As part of his clinical rotations before ordination, Br. Jhobany Orduz, CSV, served as a chaplain at Riverside Memorial Medical Center in Kankakee. However, the experience turned out to be more powerful than he expected.
Like Br. John Eustice, CSV, before him, Br. Jhobany served under the Rev. Marsha Collins, Director of Pastoral Care. Br. Jhobany completed the clinical pastoral unit with three other Christian pastors from different denominations, and all while continuing to take classes at Catholic Theological Union.
“It was an ecumenical and spiritually enriching process for all of us,” Br. Jhobany says.
As part of the unit, they learned the principles of medical ethics in the hospital setting, psychological concepts, family systems theories, and faith development models. Their classroom work served as excellent background for his rounds on different floors of the hospital, including rounds in the ICU with the entire interdisciplinary team of nurses, doctors, pharmacists and dieticians.
“The process was a wonderful experience. It was a blessing to be a bilingual chaplain in a place where people feel more vulnerable and need a close voice that can bring them a sense of peace and love of God,” Br. Jhobany says. “Chaplaincy in a hospital is not the common ministry we have as Viatorians, but after living through this learning process I can say that this experience changes lives, of those in hospital rooms and also our lives as chaplains.”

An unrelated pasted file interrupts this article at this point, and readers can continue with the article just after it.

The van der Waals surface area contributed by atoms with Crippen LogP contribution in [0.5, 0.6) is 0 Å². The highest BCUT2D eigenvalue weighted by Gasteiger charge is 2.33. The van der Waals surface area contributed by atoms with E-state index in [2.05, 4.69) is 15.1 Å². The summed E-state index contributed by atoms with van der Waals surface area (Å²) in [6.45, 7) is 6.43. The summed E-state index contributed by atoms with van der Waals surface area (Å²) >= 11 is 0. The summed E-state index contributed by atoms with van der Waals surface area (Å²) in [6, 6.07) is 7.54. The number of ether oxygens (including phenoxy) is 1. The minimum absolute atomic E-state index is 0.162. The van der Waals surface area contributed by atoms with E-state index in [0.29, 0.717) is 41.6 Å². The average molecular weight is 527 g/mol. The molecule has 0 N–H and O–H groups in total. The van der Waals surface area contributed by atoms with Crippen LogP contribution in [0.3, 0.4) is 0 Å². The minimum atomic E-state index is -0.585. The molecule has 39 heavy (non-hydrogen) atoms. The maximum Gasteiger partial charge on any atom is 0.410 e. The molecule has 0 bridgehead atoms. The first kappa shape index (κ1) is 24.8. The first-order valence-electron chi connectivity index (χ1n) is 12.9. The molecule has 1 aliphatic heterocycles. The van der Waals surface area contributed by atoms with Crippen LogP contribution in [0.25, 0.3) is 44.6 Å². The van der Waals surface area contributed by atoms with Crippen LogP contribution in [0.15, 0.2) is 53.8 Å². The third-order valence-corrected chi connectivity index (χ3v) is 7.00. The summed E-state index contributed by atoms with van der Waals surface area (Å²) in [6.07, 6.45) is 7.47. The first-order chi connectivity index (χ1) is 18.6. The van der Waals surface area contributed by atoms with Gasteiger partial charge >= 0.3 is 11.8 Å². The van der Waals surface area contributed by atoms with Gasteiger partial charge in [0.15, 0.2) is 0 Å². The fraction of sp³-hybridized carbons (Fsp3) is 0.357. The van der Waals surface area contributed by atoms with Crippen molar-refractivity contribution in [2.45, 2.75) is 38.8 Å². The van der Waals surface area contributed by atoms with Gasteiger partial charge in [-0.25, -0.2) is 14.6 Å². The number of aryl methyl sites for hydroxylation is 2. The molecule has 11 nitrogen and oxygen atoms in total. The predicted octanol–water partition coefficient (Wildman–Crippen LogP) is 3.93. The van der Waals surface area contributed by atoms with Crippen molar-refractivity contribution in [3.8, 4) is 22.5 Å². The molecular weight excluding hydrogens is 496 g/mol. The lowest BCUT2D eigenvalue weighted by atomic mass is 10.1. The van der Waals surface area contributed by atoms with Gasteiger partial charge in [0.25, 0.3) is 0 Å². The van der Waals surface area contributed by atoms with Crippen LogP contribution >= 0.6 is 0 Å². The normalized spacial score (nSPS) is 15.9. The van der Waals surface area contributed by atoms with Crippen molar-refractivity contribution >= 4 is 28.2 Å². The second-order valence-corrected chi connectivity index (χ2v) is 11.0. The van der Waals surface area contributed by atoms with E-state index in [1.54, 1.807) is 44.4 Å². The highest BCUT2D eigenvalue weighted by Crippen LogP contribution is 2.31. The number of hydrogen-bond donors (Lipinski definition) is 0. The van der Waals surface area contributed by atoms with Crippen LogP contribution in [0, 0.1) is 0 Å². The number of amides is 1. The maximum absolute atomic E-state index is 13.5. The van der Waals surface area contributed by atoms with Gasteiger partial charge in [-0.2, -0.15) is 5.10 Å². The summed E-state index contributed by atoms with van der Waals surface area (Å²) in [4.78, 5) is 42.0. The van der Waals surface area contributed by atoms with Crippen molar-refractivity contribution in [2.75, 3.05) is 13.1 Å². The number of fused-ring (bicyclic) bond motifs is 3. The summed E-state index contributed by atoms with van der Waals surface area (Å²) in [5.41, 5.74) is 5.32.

Br. Jhobany is a native of Colombia. He came to the Viatorians as a trained civil engineer, with a master’s degree in roads and infrastructure, and a specialization in education administration. Last year, he earned another advanced degree, this time a master’s in financial management.
His hospital rotation came after Br. Jhobany had served in a completely different clinical unit, working part time in Campus Ministry at Saint Viator High School.
Now that he has completed his time as a hospital intern, Br. Jhobany has been invited to stay on as a part time associate chaplain, something he is excited to do.
“There is no better way to describe this ministry in a hospital than going to the margin where people are suffering physically, emotionally, spiritually, and several times even mentally, day by day,” Br. Jhobany says. “And as Pope Francis invites us to do, the chaplain immerses in that reality to be with the patients and their families. Sometimes to bring faith and hope in healing, sometimes to support the grieving of survivors. Or sometimes to just be there, present for what they need. In any case, it is not ours, it is the action and love of the Holy Spirit present for those in suffering.”